Youth comprise 28.1 percent of Rwanda’s estimated 12million people. The government targets to create 200,000 off-farm jobs per year, mainly for youth and women in the next couple of years. With Rwanda’s youth numbering 2.3 million, increasing livelihood opportunities for the next generation is crucial for the country’s economic development.
KCB Bank Rwanda under KCB Foundation is one of the private entities in the country that have crafted initiatives that feed into national employment programs and targets.
KCB Foundation, the social investments arm of KCB Bank Group, acknowledges its role in job creation and putting efforts in supporting the youth by advocating and strengthening the linkages between the informal and private sectors.
It’s in accordance with this that KCB Foundation in April 2018 launched a scholarship program dubbed ‘KCB Igire’ in partnership with National Youth Council (NYC) which sponsored 100 students to study vocational skills in the fields of Culinary Arts, Carpentry and ICT at different Colleges under Rwanda Polytechnic.
Igire is a flagship initiative focusing on addressing unemployment by equipping the youth with skills for self-employment and entrepreneurship.
Under the program, competitions are organized at the end of the six months of accelerated training where ten participants with most articulate bankable business proposals are given startup funds by KCB Foundation.
In May this year, the second batch of KCB Igire program was rolled out, sponsoring 200 youth to study vocational skills in the fields of Welding, Auto-mobile mechanics, Tiling, Culinary Arts and ICT at different Integrated Polytechnic Regional Centres (IPRCs) under Rwanda Polytechnic.
Hope Magazine visited some of the KCB Igire-sponsored students at IPRC Kigali who are specializing in ICT studies to understand the progress and the impact the training will have on their skills and productivity.
One of the students, 28-year-old Kantengwa Mediatice recounts the time she completed her secondary studies but was unable to continue to another level due to lack of financial support.
“When I heard on the radio of the call to apply for this six- months training program, my hope to study and acquire knowledge was restored. I applied to study ICT and fortunately I was admitted.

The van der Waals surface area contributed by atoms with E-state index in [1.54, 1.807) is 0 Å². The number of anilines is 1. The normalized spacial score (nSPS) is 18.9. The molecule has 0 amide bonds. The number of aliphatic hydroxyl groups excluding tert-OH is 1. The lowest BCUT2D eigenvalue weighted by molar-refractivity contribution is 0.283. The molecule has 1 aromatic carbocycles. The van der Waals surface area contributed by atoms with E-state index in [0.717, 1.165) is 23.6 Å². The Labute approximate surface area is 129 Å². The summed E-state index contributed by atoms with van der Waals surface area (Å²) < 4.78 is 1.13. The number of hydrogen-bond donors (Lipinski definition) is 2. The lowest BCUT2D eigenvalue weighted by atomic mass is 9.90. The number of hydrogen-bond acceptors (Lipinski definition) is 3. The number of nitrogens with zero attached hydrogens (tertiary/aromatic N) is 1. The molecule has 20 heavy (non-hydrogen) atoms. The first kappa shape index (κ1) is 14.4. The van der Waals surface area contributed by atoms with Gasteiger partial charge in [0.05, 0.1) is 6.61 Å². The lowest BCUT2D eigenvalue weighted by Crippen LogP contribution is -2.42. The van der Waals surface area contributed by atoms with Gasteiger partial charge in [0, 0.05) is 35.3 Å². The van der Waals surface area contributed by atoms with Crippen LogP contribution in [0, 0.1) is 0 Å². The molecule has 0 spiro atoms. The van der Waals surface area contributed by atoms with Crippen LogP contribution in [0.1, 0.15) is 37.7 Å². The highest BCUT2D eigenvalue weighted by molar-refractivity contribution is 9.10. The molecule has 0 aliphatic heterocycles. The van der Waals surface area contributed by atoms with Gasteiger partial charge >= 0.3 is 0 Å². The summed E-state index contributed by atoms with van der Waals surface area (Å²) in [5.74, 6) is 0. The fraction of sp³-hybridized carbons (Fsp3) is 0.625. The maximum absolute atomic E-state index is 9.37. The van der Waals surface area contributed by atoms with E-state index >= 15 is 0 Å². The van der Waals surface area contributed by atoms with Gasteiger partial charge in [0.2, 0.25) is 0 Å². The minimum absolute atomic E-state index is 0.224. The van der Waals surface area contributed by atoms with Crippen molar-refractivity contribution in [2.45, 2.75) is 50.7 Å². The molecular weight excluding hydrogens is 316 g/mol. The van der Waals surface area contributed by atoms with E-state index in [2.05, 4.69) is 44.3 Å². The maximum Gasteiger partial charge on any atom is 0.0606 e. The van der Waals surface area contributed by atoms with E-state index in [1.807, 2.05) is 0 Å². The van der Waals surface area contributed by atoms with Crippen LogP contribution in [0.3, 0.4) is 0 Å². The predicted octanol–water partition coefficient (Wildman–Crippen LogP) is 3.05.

“I am even more motivated to think smart and come up with a profitable business proposal that will win the competition and be funded with a Rwf 3 million startup so that when I complete this training, I immediately have an occupation and create jobs for others.”
Another student, David karekezi says the training has so far equipped him with the best practical IT skills.
“Through these last three months we have already covered modules including hardware maintenance, web designing, coding and creating a database. Right now, I am able to identify and fix a computer with a hardware technical problem.
“The best part about these trainings is that everything is put into practice. We don’t just make notes theoretically.”
Karekezi adds: “In the coming final 3 months of the training, we’re going to study entrepreneurship skills which include business management, making business plans, accounting and many other things. This shows that apart from being equipped with ICT knowledge, we will be able to understand how a business is managed and have a business mind.”
This is among the many initiatives that KCB has crafted to grow with communities where it operates. The KCB Bank Rwanda Corporate Communications Manager, Rosette Mutoni says that over the years, the bank has been involved in multiple community development initiatives.
“Igire Program is one of the KCB sustainable projects that we believe will have a ripple effect on the development of the Rwandan community in the years to come. Hopefully we will continue to be successful and employ other youth so that they can all provide extra income for their families too.”
More students appreciated KCB Bank Rwanda for choosing to invest in the youth skills and for providing this profound educational opportunity.